The movement actually started as a political statement during the fight for civil rights. Black activists began speaking about the importance of self-care when governments and health centers wouldn’t take their medical issues seriously and either denied or ignored them. Later on, women’s rights activists adapted their own version of self-care for women living in poverty who didn’t have access to medical centers and services. There’s a great article from Sarah Boyle that does a better job explaining the origins of the self-care movement, which I’m linking here.
So keeping in mind the original self-care movement and why it rose up, I can’t help but find the current self-care movement that influencers like to promote a little, well, cheesy. You all know what I mean. It’s the middle-to-upper-middle class white women under 40 who repost the same meme about how “self-care isn’t selfish” and recommend bubble baths, flowers and eating the cupcake on self-care Sundays. Their self-care routine has got to cost roughly the same as some families’ grocery bills and never seems to go beyond the surface.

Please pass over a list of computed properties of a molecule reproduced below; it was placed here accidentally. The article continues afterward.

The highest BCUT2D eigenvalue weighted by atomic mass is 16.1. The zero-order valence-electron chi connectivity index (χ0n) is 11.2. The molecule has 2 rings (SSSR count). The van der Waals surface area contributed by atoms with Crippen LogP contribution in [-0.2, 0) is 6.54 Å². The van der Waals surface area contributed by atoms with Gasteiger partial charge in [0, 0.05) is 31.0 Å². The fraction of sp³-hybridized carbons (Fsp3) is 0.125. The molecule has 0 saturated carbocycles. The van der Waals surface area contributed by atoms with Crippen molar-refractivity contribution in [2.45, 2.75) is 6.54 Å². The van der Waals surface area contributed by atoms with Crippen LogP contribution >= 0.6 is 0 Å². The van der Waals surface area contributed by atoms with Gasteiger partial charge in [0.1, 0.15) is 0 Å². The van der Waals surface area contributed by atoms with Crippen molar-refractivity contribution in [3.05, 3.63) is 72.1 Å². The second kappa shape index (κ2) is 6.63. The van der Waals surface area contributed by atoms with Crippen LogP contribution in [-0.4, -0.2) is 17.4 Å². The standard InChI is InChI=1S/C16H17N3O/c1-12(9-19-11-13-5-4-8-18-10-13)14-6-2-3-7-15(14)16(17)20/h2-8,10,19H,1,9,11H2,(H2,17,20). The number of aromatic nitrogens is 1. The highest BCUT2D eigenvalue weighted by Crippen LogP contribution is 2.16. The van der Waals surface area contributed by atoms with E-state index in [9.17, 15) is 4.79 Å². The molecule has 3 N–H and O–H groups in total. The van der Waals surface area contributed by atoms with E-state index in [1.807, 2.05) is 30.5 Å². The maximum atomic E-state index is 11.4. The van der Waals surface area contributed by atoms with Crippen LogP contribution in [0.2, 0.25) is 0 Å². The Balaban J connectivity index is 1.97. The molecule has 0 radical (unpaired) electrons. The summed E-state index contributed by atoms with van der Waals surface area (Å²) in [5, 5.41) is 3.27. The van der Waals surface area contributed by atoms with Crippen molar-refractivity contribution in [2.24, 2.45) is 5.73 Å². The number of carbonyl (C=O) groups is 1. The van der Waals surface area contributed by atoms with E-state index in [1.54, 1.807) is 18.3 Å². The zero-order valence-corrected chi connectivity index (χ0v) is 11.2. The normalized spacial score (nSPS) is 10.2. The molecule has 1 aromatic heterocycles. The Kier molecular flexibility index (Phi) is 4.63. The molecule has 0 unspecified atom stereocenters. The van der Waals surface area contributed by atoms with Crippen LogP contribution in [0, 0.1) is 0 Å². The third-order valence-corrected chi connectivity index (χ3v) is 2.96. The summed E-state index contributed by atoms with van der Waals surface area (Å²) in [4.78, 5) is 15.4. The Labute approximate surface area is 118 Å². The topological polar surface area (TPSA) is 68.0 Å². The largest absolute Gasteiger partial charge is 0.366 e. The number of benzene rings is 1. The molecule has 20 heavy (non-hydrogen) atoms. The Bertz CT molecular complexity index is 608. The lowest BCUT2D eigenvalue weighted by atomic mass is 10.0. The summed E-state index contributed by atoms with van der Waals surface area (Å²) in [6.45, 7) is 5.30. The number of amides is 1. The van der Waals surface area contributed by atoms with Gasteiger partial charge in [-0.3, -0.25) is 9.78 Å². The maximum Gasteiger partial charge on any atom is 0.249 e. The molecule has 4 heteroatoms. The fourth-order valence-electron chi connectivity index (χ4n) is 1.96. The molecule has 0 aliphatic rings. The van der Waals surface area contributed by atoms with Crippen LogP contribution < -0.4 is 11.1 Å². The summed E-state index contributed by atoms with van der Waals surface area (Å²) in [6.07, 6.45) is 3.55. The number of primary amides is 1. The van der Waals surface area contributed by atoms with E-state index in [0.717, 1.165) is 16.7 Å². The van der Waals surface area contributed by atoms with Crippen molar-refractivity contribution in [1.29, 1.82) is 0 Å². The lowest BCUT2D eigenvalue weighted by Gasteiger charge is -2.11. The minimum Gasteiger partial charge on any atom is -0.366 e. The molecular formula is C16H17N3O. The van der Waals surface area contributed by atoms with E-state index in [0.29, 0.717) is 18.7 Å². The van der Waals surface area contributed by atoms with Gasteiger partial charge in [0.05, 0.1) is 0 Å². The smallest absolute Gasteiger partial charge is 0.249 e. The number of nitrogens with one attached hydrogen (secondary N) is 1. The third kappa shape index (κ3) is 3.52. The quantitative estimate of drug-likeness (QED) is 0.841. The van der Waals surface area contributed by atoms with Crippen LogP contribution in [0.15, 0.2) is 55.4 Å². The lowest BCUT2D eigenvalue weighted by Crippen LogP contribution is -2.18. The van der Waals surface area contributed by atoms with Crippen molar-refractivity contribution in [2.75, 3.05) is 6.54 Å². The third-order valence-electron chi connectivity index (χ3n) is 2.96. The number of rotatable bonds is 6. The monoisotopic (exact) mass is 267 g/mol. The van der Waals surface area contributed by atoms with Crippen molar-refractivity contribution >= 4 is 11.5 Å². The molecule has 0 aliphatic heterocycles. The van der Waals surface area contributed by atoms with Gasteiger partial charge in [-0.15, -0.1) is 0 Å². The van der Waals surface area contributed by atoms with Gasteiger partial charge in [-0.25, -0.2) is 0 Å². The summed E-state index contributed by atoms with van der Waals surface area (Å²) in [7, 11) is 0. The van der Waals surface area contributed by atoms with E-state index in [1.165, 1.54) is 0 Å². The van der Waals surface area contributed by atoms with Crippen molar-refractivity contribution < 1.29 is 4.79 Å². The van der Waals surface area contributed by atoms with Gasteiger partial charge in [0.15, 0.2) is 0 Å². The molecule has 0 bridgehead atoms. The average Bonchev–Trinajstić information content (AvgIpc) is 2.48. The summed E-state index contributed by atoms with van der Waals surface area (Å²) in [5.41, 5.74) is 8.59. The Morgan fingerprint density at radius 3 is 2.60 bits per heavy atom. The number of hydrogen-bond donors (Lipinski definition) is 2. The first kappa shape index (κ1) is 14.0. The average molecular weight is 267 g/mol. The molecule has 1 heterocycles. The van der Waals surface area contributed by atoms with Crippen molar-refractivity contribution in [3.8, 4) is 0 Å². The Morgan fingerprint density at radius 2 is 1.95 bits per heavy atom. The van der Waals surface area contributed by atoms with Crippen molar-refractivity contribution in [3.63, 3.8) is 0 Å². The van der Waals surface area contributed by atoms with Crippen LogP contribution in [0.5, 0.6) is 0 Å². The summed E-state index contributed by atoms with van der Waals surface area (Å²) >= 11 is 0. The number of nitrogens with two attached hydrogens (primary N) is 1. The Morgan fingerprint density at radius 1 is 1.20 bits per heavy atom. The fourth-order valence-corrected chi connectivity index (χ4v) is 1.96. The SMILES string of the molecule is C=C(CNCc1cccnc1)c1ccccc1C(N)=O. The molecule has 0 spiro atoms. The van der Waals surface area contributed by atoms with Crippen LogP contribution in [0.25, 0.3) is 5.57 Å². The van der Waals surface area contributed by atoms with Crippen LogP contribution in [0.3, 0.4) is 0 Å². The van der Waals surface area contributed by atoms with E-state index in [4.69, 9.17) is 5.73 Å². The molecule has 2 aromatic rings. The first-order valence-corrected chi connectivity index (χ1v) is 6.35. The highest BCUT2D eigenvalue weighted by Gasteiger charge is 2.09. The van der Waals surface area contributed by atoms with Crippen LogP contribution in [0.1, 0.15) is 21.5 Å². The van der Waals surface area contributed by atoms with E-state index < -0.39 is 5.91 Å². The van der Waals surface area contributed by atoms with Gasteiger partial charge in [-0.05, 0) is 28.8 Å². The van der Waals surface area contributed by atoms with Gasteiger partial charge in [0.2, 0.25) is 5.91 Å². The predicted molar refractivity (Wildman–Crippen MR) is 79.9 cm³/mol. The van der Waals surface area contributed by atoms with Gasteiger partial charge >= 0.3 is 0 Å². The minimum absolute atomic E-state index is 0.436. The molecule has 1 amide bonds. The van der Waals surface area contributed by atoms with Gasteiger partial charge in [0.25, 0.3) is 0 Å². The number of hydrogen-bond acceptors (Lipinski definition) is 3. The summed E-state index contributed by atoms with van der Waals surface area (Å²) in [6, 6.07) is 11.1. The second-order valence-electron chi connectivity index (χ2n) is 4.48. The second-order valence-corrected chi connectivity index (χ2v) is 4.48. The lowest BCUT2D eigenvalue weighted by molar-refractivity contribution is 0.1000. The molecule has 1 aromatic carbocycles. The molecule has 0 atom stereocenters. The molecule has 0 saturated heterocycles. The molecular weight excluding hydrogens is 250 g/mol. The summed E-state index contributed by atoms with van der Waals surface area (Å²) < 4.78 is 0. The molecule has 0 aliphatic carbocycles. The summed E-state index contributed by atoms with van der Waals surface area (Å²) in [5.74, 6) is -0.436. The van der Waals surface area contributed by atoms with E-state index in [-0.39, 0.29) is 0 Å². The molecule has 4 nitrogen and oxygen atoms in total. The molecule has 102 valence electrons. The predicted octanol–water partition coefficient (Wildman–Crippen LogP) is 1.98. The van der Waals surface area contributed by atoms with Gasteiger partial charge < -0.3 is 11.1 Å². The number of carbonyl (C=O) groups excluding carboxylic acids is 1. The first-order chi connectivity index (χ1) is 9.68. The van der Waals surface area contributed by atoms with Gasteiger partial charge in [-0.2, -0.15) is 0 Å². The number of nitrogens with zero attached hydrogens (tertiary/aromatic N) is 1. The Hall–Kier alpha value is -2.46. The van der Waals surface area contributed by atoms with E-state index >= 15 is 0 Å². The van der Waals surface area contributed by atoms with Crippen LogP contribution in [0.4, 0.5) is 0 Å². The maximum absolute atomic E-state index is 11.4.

Now I’m not going to sit here and pretend I’ve never bought myself a bouquet for the dining room or that Sunday at-home spa day doesn’t happen in my place, but that’s not really deep, restorative self-care. It’s just fun and, admittedly during high stress times, self-soothing (especially the eating part.)
What I strive to practice and advocate for everyone: soul care. Deep, renewing, and maybe even transformative soul care.
It’s reading a self-help book or listening to a podcast from a therapist if you’re struggling with a challenge in your life and seeing a therapist privately isn’t an option. It’s scheduling the doctor appointment and then creating a plan with your doctor to treat whatever’s ailing you. It’s reading a book that opens your mind or provides some clarity. It’s prayer for my religious folks or meditation to calm and re-ground yourself.